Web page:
That Interpreter teaches a basic training for medical interpreters. Basic. Every single time I teach the class, the number one piece of feedback, by leaps and bounds, is that it would be nice to spend more time learning terminology in Spanish. Every. Single. Time.
And please don’t misunderstand the “basic” in “basic training” to mean “easy”. I push my students to the edge, and then bring them back (and you should know that my fancy teaching strategy for bringing them back is serving coffee and snacks). I spend as little time as I can teaching the what so I can leave as much time as possible teaching the how.
I totally understand why students want more focus on terminology. I get it. For one thing, the interpreting practice that we do in class is really awkward when you don’t have a good terminology base. You have to stop, look up a word in your glossary, then remember what you were saying, then usually take some time for a laughing breakdown with your classmates. Yeah. Not knowing terminology is disruptive.
Interpreting practice in real life is really awkward when you don’t have a good terminology base. But first, you have to learn the skills to deal with scenarios in which you don’t have a good terminology base. Because in a real life interpreted scenario, you can’t stop and look in your glossary and then have a laughing breakdown while you try to remember what you were saying. And no matter how much experience you have, there will always, always, always be encounters that throw you a curve ball, that blindside you, and you have to rely on your technical skills to clarify, ask questions, so that you can render an accurate interpretation and still look like you know what you’re doing. You can’t memorize a bunch of terminology, have no interpreting skills, and then expect to rock out in an interpreted scenario.
On the first day of class, I already know that on the last day of class, the evaluations are going to say things like, “I wish we’d spent more time on terminology” and so I address it right up front. This is not a terminology course. We’re going to learn basic interpreting skills. I still get the I-wish-we’d-spent-more-time-on-terminology evaluations, and that’s okay. Maybe there’s something about terminology that I just can’t teach them: That the terminology that they’re so desperate to learn, the terminology they don’t know isn’t what will blindside them. It’s the situations they’ll find themselves in that will catch them completely off gaurd. And even if they know the terminology, they’ll forget it because they’re blindsided by what’s happening.
And that’s when they have to rely on their interpreting skills. That’s when they’re (hopefully) going to remember the lesson when I talked about breathing in and out. Breathing. In and out.
Even now, I get blindsided. And after ten years as an interpreter, I know A LOT of terminology. Interpreting for adult children taking care of their parents, I can barely get past my own feelings to listen to what’s being said, and then interpret it all. “What will happen to my dad when he leaves the hospital?” Blindsided: I don’t want to listen to and interpret that; I want to give a big hug to the person who said that. Interpreting for the girl my age who came in for a headache, but when asked if she’s feeling like hurting herself or others, breaks down in tears. In between sobs, she goes on about her husband, “Our relationship was always so great, and now he just seems so distant, and I can’t understand why.” Ack! Blindsided! I don’t want to interpret that because ouch ouch ouch. Interpreting for a patient who yelled at his doctor, “Get me an interpreter who knows what she’s doing!!!” Whoah. Blindsided. But you know what? My belief that everyone has a right to be heard is such that, if a patient wants to say his interpreter sucks, even if that interpreter is me, I am going to interpret that. But, damn. Blindsided.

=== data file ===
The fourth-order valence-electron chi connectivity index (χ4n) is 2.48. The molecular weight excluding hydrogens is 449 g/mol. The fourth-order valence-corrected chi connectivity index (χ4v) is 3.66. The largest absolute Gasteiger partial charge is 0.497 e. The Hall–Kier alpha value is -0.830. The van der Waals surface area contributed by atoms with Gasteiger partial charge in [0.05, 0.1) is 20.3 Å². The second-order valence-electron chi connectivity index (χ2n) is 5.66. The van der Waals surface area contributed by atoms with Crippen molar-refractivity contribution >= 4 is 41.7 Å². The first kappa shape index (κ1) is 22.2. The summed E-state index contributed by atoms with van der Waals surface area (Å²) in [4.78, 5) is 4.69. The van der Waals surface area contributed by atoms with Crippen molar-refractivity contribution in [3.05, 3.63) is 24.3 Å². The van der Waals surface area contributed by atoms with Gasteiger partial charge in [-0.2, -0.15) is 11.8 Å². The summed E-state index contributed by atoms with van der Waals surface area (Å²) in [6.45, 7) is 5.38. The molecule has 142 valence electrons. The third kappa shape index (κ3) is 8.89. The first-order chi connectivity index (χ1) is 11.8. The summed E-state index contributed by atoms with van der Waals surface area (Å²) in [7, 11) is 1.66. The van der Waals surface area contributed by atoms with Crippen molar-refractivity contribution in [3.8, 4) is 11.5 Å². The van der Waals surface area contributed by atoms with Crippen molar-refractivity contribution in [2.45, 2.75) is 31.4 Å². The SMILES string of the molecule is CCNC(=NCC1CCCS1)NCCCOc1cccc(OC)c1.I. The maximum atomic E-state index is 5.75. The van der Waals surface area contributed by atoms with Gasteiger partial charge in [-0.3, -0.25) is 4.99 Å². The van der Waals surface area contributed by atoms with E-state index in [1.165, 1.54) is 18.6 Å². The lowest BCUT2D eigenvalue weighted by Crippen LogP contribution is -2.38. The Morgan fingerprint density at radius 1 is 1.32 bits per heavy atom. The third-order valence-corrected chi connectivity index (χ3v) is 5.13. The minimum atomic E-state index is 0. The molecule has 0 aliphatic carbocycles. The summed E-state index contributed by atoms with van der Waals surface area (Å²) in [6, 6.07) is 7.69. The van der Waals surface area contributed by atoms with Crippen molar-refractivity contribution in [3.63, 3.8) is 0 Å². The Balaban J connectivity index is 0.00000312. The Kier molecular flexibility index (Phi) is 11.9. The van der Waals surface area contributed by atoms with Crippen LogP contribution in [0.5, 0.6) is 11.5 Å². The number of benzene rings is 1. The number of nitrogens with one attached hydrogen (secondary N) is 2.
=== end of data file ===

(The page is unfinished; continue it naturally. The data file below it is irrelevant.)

And that’s just the stuff that patients say! We interpret for providers, too!
Interpreting for a doctor who’s explaining a procedure to his patient that, given his condition, is probably not going to survive it. The patient and his family nod their understanding, and they shake hands with the doc. Some hugs go around. Tears. “Godspeed”, the doc tells his patient. Holy Hell! I’m supposed to maintain my composure and come up with an on-the-spot Spanish equivalent of “Godspeed”?! Interpreting for a pediatric oncology team that’s explaining a baby’s terrible diagnosis and prognosis to his parents, and Mom says, “I just want him to be well” and the attending doc replies by telling his team, “Make it so.” Seriously?!?! Just give me a second to choke back that knot in my throat while I recall the use of the subjunctive in Spanish and figure out a good equivalent for “Make it so”.
Hearing what my students want to know, but knowing what they really need to know on a basic level, and knowing that there’s no way to convince them that I’m right, that I know best. Huh. I wonder if my parents felt this way with me? Well, after much stubborn pulling on the push door, I figured it out on my own, and I have to trust that my students will also figure it out on their own. Knowing that it’s okay to feel like you’re stumbling through it. It’s okay if you get blindsided. But we still have standards to uphold. And we have skills to get through it. I wonder if others who train interpreters face the same challenges. Can we teach skills that they’ll take out into the field? Can we help them deliver a quality interpretation when we’re not there to hold their hands and give them feedback? Can interpreters take the skills and values that their trainers have taught them in the classroom and then manifest them in thier work? Can we all work toward equality? Social justice? Can everyone, even people who don’t speak English, have equal access to health care?
To trainers and interpreters, I say: Make it so.